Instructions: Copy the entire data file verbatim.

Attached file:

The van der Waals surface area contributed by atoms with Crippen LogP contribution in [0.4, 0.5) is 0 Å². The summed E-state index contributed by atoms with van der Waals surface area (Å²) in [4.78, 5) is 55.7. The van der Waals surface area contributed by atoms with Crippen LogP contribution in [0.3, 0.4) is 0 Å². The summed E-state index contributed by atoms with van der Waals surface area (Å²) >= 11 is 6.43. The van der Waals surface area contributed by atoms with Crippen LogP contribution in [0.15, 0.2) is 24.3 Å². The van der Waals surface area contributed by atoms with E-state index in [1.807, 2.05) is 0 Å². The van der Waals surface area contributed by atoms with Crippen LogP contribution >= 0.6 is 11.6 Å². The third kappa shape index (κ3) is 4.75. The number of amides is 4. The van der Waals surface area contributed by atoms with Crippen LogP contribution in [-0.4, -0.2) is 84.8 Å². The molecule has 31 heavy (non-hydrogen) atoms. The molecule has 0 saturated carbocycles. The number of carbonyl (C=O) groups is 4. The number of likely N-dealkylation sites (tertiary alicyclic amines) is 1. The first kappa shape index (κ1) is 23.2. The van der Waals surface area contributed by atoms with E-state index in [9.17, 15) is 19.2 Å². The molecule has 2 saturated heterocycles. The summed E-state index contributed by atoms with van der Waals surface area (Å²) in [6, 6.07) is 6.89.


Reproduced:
The van der Waals surface area contributed by atoms with Crippen LogP contribution in [0.4, 0.5) is 0 Å². The summed E-state index contributed by atoms with van der Waals surface area (Å²) in [4.78, 5) is 55.7. The van der Waals surface area contributed by atoms with Crippen LogP contribution in [0.3, 0.4) is 0 Å². The summed E-state index contributed by atoms with van der Waals surface area (Å²) >= 11 is 6.43. The van der Waals surface area contributed by atoms with Crippen LogP contribution in [0.15, 0.2) is 24.3 Å². The van der Waals surface area contributed by atoms with E-state index in [1.807, 2.05) is 0 Å². The van der Waals surface area contributed by atoms with Crippen LogP contribution >= 0.6 is 11.6 Å². The third kappa shape index (κ3) is 4.75. The number of amides is 4. The van der Waals surface area contributed by atoms with Crippen LogP contribution in [-0.4, -0.2) is 84.8 Å². The molecule has 31 heavy (non-hydrogen) atoms. The molecule has 0 saturated carbocycles. The number of carbonyl (C=O) groups is 4. The number of likely N-dealkylation sites (tertiary alicyclic amines) is 1. The first kappa shape index (κ1) is 23.2. The van der Waals surface area contributed by atoms with E-state index in [9.17, 15) is 19.2 Å². The molecule has 2 saturated heterocycles. The summed E-state index contributed by atoms with van der Waals surface area (Å²) in [6, 6.07) is 6.89.